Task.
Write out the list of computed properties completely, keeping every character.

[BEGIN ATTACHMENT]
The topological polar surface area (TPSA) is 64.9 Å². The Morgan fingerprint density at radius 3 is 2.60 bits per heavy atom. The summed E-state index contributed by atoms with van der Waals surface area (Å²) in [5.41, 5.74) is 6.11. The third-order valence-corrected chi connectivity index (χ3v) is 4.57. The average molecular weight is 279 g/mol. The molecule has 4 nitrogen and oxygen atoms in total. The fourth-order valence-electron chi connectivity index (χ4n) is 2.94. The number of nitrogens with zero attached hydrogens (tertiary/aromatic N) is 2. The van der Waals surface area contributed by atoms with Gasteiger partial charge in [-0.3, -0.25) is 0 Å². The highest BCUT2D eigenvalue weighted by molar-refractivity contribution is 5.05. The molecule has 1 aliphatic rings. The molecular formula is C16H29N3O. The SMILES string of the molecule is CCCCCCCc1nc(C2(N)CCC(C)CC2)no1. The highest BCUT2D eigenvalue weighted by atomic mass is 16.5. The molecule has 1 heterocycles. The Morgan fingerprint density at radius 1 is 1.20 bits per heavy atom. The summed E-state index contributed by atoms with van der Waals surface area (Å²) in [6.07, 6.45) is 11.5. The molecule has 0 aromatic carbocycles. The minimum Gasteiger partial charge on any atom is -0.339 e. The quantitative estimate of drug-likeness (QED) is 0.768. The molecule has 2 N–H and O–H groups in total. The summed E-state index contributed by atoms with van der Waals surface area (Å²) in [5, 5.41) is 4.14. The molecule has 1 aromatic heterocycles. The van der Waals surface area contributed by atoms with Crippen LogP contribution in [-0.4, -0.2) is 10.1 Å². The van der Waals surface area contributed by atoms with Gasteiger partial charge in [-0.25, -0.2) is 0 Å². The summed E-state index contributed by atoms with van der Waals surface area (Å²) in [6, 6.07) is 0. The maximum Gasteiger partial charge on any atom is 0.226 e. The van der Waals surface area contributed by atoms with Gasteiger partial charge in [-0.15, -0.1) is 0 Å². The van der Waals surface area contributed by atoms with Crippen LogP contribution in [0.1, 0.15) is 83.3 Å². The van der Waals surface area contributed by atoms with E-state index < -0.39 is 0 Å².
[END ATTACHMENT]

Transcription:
The topological polar surface area (TPSA) is 64.9 Å². The Morgan fingerprint density at radius 3 is 2.60 bits per heavy atom. The summed E-state index contributed by atoms with van der Waals surface area (Å²) in [5.41, 5.74) is 6.11. The third-order valence-corrected chi connectivity index (χ3v) is 4.57. The average molecular weight is 279 g/mol. The molecule has 4 nitrogen and oxygen atoms in total. The fourth-order valence-electron chi connectivity index (χ4n) is 2.94. The number of nitrogens with zero attached hydrogens (tertiary/aromatic N) is 2. The van der Waals surface area contributed by atoms with Gasteiger partial charge in [-0.3, -0.25) is 0 Å². The highest BCUT2D eigenvalue weighted by molar-refractivity contribution is 5.05. The molecule has 1 aliphatic rings. The molecular formula is C16H29N3O. The SMILES string of the molecule is CCCCCCCc1nc(C2(N)CCC(C)CC2)no1. The highest BCUT2D eigenvalue weighted by atomic mass is 16.5. The molecule has 1 heterocycles. The Morgan fingerprint density at radius 1 is 1.20 bits per heavy atom. The summed E-state index contributed by atoms with van der Waals surface area (Å²) in [6.07, 6.45) is 11.5. The molecule has 0 aromatic carbocycles. The minimum Gasteiger partial charge on any atom is -0.339 e. The quantitative estimate of drug-likeness (QED) is 0.768. The molecule has 2 N–H and O–H groups in total. The summed E-state index contributed by atoms with van der Waals surface area (Å²) in [5, 5.41) is 4.14. The molecule has 1 aromatic heterocycles. The van der Waals surface area contributed by atoms with Crippen LogP contribution in [-0.4, -0.2) is 10.1 Å². The van der Waals surface area contributed by atoms with Gasteiger partial charge in [-0.25, -0.2) is 0 Å². The summed E-state index contributed by atoms with van der Waals surface area (Å²) in [6, 6.07) is 0. The maximum Gasteiger partial charge on any atom is 0.226 e. The van der Waals surface area contributed by atoms with Gasteiger partial charge in [-0.15, -0.1) is 0 Å². The van der Waals surface area contributed by atoms with Crippen LogP contribution in [0.1, 0.15) is 83.3 Å². The van der Waals surface area contributed by atoms with E-state index < -0.39 is 0 Å².